In a statement, Forbes Asia said the candidates were selected from 3,200 listed companies in the region, and were evaluated based on over a dozen metrics including their average five-year sales, operating income growth, return on capital, and projected growth over the next one to two years.
Those having the highest composite score, it said, made it into the final list.
“The goal is to find the region’s best-run companies that are doing well on not just one metric but across many of them.
“The result is a list that represents the best of Asia-Pacific’s big companies,” it said.
The Malaysian companies on the list – by alphabetical order – are Batu Kawan Bhd, Hap Seng Consolidated Bhd, IHH Healthcare Bhd, Kuala Lumpur Kepong Bhd, Press Metal Aluminium Holdings Bhd and Public Bank Bhd.
The new list complements Forbes Asia’s existing “Best Under A Billion” list of the 200 best-performing, small and mid-sized companies in the region with less than US$1bil in revenue.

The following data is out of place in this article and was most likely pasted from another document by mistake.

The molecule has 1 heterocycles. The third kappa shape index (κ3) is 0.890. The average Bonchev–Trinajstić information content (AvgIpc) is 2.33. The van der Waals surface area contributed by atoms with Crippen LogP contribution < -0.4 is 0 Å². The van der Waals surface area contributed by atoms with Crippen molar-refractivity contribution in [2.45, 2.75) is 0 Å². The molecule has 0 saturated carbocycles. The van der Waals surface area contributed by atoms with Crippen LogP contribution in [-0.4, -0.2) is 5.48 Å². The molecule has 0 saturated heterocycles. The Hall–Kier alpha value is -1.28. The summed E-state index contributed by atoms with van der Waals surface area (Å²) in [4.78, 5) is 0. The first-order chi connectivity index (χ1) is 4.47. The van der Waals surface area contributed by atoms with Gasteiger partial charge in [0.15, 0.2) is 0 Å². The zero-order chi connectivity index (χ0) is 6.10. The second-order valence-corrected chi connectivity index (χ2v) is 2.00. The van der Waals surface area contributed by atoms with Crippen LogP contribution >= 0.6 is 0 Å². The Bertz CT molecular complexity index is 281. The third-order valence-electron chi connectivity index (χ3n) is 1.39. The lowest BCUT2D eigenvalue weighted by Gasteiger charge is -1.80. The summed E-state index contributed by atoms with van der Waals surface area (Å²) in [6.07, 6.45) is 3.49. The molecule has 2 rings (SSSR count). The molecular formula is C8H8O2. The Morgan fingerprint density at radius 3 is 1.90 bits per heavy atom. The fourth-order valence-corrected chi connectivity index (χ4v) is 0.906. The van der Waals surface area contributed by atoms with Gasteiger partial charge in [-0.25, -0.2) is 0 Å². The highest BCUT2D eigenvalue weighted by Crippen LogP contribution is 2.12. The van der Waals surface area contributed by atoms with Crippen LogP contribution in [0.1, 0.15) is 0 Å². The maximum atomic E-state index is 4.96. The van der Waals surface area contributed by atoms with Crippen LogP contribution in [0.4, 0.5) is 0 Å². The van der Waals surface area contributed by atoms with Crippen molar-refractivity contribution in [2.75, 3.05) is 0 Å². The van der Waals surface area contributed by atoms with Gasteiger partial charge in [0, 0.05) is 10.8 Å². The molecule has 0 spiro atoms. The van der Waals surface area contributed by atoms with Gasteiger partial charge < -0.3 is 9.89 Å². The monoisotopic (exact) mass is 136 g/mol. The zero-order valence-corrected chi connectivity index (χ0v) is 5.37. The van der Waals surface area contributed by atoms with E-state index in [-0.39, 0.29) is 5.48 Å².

Together, it said, the two lists now comprehensively cover all of Asia-Pacific’s listed companies, selecting the top 400 companies using US$1bil in sales as a dividing line.
It said the largest companies on the list by market value were from the technology sector and located in the region’s largest markets.
They included Internet giants Alibaba and Tencent, as well as semiconductor firms Taiwan Semiconductor Manufacturing Co and SK Hynix.
Fast Retailing, which is the operator of the Uniqlo apparel chain, is among the 10 largest companies on the list by market value.
The industries that dominated the list included retail, real estate, banking, transportation as well as food and beverage manufacturing.
Forbes Asia also noted the connection between the companies and members of Forbes Asia’s rich lists.
“The Best Over A Billion list provides an incredible insight into which are Asia’s bestrun big companies.
“Nearly two-thirds of the companies on this list are controlled by or connected to families or individuals who have appeared on Forbes Asia’s rich lists,” says Forbes Asia editor Justin Doebele.
Source: The Star